Together with reporters Ray Stannard Baker and Lincoln Steffens, McClure and Tarbell served up meticulously researched exposés that might spill over into multiple issues. If you’re thinking “muckraking,” you’re on the right track, although the catalyst for President Theodore Roosevelt’s use of that slur in 1906 was a McClure’s wannabe: William Randolph Hearst’s Cosmopolitan magazine, which was running a series called “The Treason of the Senate,” by David Graham Phillips. Although Phillips’s heavy reliance on rhetoric and innuendo made his work inferior to the painstaking investigations of monopolies and corrupt city governments by McClure’s Big Three, the president made no exceptions: Journalists were sowing too much negativity.
ARTICLE CONTINUES BELOW ADVERTISEMENT
Only a few years earlier, McClure had been Roosevelt’s guest at the White House. The invitation had come after the president read the January 1903 issue of McClure’s, which represented the magazine at its best: “Alongside Miss Tarbell’s Oil War chapter and Steffens’s exposé of corruption in Minneapolis,” Gorton writes, “Baker published his fourth dispatch from the labor unrest in Pennsylvania coal country.” Appearing in the same glorious issue, however, was a “singsong poem” by an unknown 25-year-old named Florence Wilkinson.
Swatting away complaints from his staff, McClure continued to publish Wilkinson, and it soon became clear why: They were having an affair. Fearing exposure and disgrace, McClure - a married man - turned to Tarbell for help, which she gave. But the affair dragged on, and the breaking point came when the frantic McClure decided all would be well if he started a second magazine, McClure’s Universal Journal - at a time when McClure’s plain and simple was losing money because of rising publishing costs. And that wasn’t all. In a protracted fit of megalomania, McClure wanted to branch out into banking, insurance, a university and a planned town.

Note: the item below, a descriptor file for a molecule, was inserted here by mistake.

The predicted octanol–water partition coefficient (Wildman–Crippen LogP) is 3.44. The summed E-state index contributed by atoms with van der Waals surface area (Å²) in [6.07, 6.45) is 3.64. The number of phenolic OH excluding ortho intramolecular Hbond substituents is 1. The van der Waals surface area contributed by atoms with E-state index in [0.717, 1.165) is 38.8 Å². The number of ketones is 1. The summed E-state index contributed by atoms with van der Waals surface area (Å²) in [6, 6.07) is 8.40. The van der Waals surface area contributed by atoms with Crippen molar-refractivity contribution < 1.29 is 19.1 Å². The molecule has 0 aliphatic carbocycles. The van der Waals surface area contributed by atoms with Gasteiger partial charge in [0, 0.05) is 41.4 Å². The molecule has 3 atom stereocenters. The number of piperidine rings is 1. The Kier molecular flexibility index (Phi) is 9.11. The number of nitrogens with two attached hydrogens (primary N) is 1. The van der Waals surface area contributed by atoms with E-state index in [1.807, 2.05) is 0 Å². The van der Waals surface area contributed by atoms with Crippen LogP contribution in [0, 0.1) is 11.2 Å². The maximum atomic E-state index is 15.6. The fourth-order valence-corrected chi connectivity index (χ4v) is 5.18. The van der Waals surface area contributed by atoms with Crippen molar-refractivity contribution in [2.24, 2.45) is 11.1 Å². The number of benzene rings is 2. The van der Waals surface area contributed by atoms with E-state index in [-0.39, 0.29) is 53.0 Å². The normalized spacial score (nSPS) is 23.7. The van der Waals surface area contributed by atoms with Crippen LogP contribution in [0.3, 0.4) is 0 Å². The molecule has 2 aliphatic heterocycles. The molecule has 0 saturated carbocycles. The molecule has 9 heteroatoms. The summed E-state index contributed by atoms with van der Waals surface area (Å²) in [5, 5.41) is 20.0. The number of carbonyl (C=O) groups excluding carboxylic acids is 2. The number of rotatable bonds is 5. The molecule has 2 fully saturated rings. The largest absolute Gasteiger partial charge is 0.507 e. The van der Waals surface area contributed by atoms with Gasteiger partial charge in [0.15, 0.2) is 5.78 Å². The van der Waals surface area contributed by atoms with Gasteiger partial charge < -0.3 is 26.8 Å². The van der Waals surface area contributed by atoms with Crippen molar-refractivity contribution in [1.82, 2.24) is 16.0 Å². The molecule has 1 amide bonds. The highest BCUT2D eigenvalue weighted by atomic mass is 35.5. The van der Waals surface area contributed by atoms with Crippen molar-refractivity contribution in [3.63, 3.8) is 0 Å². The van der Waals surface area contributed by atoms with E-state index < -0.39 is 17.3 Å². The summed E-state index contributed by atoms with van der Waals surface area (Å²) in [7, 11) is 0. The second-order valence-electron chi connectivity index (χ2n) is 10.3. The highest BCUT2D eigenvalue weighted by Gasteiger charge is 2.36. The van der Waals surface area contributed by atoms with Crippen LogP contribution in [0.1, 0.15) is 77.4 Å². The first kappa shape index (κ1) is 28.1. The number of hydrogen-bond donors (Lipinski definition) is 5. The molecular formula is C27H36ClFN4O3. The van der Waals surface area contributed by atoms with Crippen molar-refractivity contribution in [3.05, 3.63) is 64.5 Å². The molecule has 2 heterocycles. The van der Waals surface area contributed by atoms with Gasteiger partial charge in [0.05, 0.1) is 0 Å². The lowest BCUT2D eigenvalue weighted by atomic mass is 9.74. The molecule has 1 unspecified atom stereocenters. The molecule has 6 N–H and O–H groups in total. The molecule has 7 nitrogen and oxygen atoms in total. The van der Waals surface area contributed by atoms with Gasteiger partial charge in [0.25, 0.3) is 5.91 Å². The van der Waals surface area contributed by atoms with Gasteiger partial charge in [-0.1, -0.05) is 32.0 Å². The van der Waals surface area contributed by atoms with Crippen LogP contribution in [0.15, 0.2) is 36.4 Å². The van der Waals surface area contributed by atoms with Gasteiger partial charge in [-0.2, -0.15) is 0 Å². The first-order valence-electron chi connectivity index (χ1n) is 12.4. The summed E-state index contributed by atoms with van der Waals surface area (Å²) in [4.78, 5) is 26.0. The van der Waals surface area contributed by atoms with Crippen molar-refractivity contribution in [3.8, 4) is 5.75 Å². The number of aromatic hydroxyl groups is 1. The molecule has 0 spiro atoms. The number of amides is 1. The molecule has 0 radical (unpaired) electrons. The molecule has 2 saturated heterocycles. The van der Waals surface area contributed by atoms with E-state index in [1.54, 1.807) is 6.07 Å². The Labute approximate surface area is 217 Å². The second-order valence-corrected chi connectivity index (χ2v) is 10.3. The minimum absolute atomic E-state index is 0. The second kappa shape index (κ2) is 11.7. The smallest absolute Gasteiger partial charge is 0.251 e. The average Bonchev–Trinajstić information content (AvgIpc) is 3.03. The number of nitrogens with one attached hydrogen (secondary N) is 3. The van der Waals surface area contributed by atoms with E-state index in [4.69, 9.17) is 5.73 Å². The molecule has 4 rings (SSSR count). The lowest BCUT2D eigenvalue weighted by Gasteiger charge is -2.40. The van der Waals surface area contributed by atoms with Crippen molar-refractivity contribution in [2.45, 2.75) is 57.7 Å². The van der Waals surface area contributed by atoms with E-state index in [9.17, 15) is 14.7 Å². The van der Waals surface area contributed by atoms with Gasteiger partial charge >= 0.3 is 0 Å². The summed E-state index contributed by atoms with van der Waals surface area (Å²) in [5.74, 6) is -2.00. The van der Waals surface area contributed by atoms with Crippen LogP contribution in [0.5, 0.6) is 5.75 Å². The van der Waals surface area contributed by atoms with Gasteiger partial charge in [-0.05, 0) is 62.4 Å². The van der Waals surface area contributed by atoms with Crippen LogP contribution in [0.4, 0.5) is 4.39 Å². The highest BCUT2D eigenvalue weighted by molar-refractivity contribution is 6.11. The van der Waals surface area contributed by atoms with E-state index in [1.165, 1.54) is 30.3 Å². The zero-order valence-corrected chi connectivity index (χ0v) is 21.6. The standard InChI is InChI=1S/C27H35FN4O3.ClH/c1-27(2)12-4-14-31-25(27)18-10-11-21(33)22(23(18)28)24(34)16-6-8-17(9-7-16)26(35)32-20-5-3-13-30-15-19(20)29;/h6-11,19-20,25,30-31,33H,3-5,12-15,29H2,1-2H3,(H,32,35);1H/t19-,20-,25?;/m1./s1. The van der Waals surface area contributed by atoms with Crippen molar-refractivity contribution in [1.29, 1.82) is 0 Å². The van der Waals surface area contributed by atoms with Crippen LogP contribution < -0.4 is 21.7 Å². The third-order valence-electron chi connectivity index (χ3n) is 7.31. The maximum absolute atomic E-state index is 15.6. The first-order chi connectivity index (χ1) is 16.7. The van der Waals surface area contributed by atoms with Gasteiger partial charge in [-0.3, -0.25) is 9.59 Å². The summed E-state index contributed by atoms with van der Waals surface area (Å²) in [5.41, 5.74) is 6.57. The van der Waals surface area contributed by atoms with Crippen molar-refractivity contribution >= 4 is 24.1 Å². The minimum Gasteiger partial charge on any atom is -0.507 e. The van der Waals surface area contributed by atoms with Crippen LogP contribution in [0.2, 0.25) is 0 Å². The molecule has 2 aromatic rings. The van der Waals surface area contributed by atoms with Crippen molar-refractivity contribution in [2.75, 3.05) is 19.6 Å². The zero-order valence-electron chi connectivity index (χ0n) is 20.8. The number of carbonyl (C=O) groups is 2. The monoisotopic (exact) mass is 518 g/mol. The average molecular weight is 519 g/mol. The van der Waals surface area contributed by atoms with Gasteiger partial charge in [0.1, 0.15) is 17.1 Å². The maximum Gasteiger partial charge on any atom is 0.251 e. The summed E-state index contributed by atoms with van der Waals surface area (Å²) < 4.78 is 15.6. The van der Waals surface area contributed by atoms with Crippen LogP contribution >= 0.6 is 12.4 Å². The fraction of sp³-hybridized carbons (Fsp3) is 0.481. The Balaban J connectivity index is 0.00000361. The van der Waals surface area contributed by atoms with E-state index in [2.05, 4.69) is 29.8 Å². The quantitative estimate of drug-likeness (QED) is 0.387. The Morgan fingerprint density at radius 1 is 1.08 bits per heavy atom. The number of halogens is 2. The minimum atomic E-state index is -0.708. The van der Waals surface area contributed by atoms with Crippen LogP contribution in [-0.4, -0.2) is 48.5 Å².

Tarbell warned him she would have nothing to do with these ridiculously grandiose schemes, but he persisted. On May 10, 1906, Tarbell “cleaned [out her desk] and left.” Not only did S.S. McClure’s grand illusions go nowhere; the chief himself was eventually forced out of his namesake magazine. In the late 1920s, Hearst bought McClure’s and merged it with another magazine. In 1931, the combined journal folded.
Tarbell became a freelance writer, lecturer and inspiration to ambitious women. In a commencement speech at her alma mater, she championed imagination for its ability to save “the average girl . . . from an imitative life.” Far from imitating anything, in their heyday she and McClure, with help from Baker and Steffens, showed America and the world something new: the power of long-form investigative reporting.